How can we make economic growth more sustainable and more efficient? This is the question addressed in the first part of SDG 8. In the short term, economic growth leads to more material well-being. In the longer term, economic activities may be harmful for the living environment and people’s well-being.
Summary of results
- Trends for five indicators point to increasing well-being.
- The Netherlands is in the leader group of the EU for eight indicators.
- GDP per capita, resource productivity and median disposable income all show rising trends and high positions in the EU rankings.
- Hours worked per capita and gross fixed capital formation in tangible assets are also increasing. In terms of investment spending, the international position of the Netherlands is low.
Dashboard and indicators
The objective of SDG 8 is twofold. The first dashboard of SDG 8 focuses on making economic growth more sustainable and efficient, and addresses innovation, business and the environment. The second aspect of SDG 8, ensuring that everyone has decent work, is dealt with in a separate dashboard.
GDP is a measure of the size of a country’s economy; it can be calculated on the basis of production, income or expenditure. An increase in GDP usually results in greater material well-being in the short term, with higher median disposable income and higher individual consumption. But there is a downside, as economic activities can damage people’s welfare, living environment and well-being in the longer term. To produce goods and services, an economy needs input from capital, labour and raw materials. Are these deployed sustainably and productively? And how are profits and income distributed among citizens and businesses? Together, these factors determine how efficient and sustainable economic growth is.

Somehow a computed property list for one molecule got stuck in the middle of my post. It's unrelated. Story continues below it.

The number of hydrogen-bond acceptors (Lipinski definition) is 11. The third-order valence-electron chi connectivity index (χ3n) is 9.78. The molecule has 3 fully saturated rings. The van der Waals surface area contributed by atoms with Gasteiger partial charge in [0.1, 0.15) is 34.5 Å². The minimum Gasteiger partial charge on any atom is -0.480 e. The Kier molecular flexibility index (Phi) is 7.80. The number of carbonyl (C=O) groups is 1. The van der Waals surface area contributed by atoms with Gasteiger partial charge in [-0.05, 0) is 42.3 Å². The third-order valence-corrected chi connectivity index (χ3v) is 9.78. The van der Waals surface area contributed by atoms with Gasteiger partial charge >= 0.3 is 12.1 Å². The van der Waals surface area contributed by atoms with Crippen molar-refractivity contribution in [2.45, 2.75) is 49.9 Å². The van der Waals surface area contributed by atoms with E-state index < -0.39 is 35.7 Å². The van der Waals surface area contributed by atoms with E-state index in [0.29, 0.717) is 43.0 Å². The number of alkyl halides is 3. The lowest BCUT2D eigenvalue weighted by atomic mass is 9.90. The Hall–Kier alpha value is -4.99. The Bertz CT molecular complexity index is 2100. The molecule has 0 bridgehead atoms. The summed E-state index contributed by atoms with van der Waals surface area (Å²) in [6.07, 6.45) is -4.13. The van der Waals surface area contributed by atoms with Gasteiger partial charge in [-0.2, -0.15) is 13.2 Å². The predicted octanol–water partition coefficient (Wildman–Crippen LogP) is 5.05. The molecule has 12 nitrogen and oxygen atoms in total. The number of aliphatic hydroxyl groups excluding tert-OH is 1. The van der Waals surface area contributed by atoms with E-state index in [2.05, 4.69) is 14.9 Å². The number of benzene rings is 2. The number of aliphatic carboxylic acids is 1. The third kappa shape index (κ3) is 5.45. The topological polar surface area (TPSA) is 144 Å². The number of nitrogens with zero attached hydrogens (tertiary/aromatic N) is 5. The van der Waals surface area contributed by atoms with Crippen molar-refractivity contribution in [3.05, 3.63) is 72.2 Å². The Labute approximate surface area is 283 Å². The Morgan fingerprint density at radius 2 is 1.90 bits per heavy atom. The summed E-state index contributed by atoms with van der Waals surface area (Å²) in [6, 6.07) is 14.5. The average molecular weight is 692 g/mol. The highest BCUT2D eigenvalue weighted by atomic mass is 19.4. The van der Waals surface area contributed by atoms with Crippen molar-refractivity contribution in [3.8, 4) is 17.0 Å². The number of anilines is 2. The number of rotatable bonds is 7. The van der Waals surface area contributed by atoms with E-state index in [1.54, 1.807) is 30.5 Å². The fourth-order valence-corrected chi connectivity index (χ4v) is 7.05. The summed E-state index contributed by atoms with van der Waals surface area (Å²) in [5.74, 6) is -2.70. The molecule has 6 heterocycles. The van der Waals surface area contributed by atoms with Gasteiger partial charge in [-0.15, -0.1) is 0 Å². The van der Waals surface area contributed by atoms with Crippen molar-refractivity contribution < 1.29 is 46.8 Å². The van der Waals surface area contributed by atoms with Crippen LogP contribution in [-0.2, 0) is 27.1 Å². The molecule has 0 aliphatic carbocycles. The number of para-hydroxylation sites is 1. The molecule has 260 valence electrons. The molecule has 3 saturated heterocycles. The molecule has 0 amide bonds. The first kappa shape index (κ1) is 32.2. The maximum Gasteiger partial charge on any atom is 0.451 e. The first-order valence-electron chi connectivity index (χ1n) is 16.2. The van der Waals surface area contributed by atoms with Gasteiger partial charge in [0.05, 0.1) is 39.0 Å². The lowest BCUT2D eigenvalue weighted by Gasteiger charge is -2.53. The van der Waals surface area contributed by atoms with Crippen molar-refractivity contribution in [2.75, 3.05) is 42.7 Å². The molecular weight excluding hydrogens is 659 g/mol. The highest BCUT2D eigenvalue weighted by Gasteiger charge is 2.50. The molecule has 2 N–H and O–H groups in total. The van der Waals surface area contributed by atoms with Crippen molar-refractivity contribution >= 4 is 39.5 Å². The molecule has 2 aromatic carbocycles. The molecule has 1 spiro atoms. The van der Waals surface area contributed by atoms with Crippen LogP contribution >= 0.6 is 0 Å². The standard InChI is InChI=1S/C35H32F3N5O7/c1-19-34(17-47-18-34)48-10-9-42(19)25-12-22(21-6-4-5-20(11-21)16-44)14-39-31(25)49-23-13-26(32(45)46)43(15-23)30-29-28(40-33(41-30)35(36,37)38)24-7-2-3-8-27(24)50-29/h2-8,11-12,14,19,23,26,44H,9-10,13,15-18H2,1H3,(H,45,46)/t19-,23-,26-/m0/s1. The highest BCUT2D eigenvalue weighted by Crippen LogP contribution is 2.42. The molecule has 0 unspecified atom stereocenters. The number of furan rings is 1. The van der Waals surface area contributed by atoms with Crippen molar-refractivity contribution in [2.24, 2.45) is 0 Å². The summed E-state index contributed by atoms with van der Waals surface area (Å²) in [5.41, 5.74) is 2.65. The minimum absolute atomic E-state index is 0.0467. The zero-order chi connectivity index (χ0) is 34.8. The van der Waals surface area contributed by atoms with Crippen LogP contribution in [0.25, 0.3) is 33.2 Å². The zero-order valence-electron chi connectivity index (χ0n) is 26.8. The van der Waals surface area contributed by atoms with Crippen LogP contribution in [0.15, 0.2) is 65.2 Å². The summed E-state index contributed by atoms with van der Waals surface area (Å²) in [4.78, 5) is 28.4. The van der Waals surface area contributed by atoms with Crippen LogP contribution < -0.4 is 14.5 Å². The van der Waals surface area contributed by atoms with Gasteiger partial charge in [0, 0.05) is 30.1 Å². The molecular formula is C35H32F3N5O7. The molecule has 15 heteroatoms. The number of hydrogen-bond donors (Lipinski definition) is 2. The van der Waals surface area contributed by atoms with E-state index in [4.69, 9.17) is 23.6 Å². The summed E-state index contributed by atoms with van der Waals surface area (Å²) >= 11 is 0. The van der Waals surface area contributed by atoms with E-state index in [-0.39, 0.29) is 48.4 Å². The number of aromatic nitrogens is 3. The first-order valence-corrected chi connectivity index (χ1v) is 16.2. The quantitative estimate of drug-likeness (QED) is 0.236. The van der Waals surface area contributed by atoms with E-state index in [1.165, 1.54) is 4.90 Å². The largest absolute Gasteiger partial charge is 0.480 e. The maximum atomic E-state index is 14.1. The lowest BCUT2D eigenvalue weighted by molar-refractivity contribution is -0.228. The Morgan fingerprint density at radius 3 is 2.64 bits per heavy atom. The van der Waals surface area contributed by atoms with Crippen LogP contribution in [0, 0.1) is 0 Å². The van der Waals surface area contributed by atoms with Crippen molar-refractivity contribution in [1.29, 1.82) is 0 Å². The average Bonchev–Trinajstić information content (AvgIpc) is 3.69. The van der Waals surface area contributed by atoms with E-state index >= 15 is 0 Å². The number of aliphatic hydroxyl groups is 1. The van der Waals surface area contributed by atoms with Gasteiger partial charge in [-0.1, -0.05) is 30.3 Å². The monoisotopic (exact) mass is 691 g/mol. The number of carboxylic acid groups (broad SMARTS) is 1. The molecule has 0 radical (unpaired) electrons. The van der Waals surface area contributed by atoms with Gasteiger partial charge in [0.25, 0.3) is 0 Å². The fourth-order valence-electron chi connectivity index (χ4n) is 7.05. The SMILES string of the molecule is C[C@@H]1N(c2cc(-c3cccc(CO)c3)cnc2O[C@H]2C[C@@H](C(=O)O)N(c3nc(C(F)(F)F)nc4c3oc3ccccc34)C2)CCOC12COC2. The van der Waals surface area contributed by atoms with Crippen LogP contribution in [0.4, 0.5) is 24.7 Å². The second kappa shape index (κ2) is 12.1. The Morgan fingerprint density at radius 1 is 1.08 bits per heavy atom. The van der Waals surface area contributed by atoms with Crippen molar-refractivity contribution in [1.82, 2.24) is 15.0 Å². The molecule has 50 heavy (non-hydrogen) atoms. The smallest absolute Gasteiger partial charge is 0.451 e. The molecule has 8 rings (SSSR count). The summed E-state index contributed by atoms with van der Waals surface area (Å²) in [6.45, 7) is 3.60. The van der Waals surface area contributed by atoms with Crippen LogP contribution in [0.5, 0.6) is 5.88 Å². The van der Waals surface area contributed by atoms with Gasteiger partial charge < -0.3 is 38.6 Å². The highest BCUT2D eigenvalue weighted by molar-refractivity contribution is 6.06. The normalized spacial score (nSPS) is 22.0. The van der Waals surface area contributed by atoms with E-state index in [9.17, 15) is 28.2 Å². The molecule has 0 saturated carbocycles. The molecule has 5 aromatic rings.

For five of the 15 indicators in this dashboard, medium-term trends (2015-2022) are rising and green. These trends indicate a higher level of well-being and are moving towards the SDG goals. Only for consumer confidence has the trend turned towards a decrease in well-being.
On the international scoreboards, the Netherlands is among the leaders in Europe for eight indicators, while it is trailing at the back for just one indicator. The latter indicator, gross fixed capital formation in tangible assets, is important for future well-being.
SDG 8 Decent work and economic growth: economy and factors of production
Resources and opportunities17.3%13th816.415th€ 29,8003rd
Use€ 506th€ 1496th€ 10.902nd€ 5.881st€ 26,9635th
Resources and opportunities